My Adventure to Skylight Books: Exploring LA
Yesterday, I took myself on a bit of an adventure. I took myself on a date, per se. From the second I set foot in LA, my life has been pure chaos. From trying to settle my first apartment to adjusting to long days spent walking around campus to the actual workload that comes with university, I realized two things. 1) I was exhausted, constantly anxious, and feeling extremely stuck, and 2) I'd hardly seen any of the city that I'd recently moved to. This weekend, I decided to remedy both issues by imposing a single day ban on all school related thoughts and heading to one of the places on the top of my To See list in LA- Skylight Books.
While I was much more familiar with the other prominent LA bookstore (which I will visit at some point!), The Ripped Bodice, because of the YA world's close proximity to romance, I was immediately intrigued by the tree growing up in the middle of Skylight. I'd first seen it featured in Claudia Sulewski's vlogs. Located on a street with cute cafes and tons of vintage stores, I decided I could make a day of getting to know this bookstore and a bit of the Los Feliz neighborhood it's situated in.
I put on a cute outfit and called an Uber to venture out on my own for the first time. Stepping inside Skylight, it immediately felt homey and airy at the same time. There was something about it that just felt particularly inviting and comforting.
The store itself isn't particularly large, and the arts books are even located in a separate building next-door, but they make an impact with the small space they do have. Besides books, they have an adorable collection of sarcastically cute cards, pins, and stickers which I always have a hard time resisting.
And, as promised in the videos I'd seen, there was a giant tree sprouting up from the middle of the store, creating an earthy canopy overhead. As strange as it seems, there's something that just feels right about having a tree presiding over a bookstore. Right by the tree was a shelf of astrology and tarot books that I spent a minute thumbing through. It held an interesting assortment of thoughtfully chosen books. The selection felt carefully and attentively chosen. Behind those shelves was the children's section. There weren't many YA books, but I did appreciate the shelf talker pointing out Mary H.K. Choi's new book, Yolk. It reminded me of the shelf talker I left behind at the bookstore I used to work at back home.
Since the fiction section was by far the largest, I found myself wandering through those shelves. They were incredibly well stocked with new releases and favorites I'd been hearing about for years and meaning to pick up. The modern classics, I guess, shelved away from a spinner of well placed Penguin classics. I'd really been missing the chance to run my fingers along the book spines and feel inspired by covers and fonts and random suggestions for what to read next. It reminded me of the summer I spent practically living at the library, letting the towering shelves dictate my next read. I've struggled with not being able to physically survey all my options, and I still haven't managed to find a great online substitute for browsing.Malibu Rising, I restricted myself to paperbacks only for the sake of my poor back carrying books with me to and from school. I eventually settled on a copy of My Year of Rest and Relaxation. I'd always been intrigued by the cover when I worked at the store, and it had been recommended to me tons of times. Since I've been number 1,000 in line at the virtual library for a copy forever, I decided to take it home as a souvenir. The bookseller at the counter even mentioned how good it was as I checked out. I also got one of the aforementioned perfectly sarcastic pins that reads "Everything is fine" over the arc of a rainbow.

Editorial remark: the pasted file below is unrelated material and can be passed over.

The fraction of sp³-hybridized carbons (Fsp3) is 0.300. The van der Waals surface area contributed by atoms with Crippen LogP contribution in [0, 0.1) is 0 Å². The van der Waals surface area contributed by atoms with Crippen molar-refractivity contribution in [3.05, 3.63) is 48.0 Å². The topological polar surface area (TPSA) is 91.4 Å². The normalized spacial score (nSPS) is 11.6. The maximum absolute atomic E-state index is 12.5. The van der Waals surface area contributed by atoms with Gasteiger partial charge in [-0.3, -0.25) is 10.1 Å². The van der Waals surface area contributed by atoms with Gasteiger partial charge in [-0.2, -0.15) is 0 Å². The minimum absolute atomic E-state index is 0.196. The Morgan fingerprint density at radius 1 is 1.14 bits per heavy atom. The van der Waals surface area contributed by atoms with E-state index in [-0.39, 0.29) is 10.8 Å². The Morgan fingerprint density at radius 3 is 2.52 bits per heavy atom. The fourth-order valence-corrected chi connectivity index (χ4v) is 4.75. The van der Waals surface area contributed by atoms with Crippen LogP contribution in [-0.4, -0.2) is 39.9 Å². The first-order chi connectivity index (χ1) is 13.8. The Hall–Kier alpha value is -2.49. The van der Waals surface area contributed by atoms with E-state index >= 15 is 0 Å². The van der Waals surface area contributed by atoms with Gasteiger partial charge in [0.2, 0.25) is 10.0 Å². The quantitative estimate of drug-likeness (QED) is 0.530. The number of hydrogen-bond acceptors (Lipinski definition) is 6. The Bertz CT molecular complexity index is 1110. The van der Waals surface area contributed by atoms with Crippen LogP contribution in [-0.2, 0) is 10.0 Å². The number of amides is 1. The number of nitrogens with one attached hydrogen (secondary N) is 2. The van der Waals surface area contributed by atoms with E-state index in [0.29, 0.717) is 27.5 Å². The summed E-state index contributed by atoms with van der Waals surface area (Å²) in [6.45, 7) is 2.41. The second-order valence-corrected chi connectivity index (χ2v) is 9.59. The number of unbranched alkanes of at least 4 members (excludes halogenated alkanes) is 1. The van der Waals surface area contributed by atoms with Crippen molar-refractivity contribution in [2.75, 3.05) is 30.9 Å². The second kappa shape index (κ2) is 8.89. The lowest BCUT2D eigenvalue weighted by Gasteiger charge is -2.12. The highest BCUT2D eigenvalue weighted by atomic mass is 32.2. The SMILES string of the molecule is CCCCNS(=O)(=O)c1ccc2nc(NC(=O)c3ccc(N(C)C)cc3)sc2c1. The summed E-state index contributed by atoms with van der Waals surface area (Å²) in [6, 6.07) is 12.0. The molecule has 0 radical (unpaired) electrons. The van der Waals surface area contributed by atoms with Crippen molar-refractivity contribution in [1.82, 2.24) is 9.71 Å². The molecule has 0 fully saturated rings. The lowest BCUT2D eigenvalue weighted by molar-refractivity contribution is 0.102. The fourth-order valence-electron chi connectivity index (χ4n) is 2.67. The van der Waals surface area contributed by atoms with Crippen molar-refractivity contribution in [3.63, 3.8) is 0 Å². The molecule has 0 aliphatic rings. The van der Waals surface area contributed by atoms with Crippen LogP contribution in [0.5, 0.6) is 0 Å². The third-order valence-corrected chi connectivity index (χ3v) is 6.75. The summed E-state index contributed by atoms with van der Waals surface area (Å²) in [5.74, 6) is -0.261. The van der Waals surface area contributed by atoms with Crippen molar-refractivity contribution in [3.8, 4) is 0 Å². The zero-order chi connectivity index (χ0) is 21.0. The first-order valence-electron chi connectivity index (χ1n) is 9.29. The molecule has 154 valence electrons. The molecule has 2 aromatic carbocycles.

After a little vintage browsing up and down the street, I remembered that I'd forgotten to pop over to the arts annex. This second branch of the store is across an alley and houses the pick ups for online orders which tower high in one corner wrapped in paper and all the arts books. There's manga, comics, and drawing books in one corner along with mildliners, pens, and other bobbles I find hard to resist. Around the perimeter, there are large photography books, a wall of specialty arts magazines like Wonderland, which I'd never seen sold in person before, and books focused on film and music. I was a bit awestruck by the expansive collection of music books, and I instantly wanted them all. I ended up leaving with The First Collection of Criticism by a Living Female Rock Critic (the updated version) to further my personal deep dive into music criticism (and also met my paperback requirement). The arts annex had its own distinct feeling and struck a wonderful balance between serene and electric.Imaginary Friends Book Club where they send you a brand new paperback each month. I've definitely made a mental note to look into that further in the future.
My adventure to Skylight proved to be a much needed mental vacation from my normal life, much like reading is on a daily basis. If you live in LA and you've never been to Skylight, you need to get over there immediately! And if you ever come here on vacation, it's definitely worth adding to your list of attractions or trying out the subscriptions they offer. I love finding new indie bookstores that I feel excited about supporting, and Skylight has definitely earned a position among my favorite spots in LA as I've struggled to figure out where I belong here.
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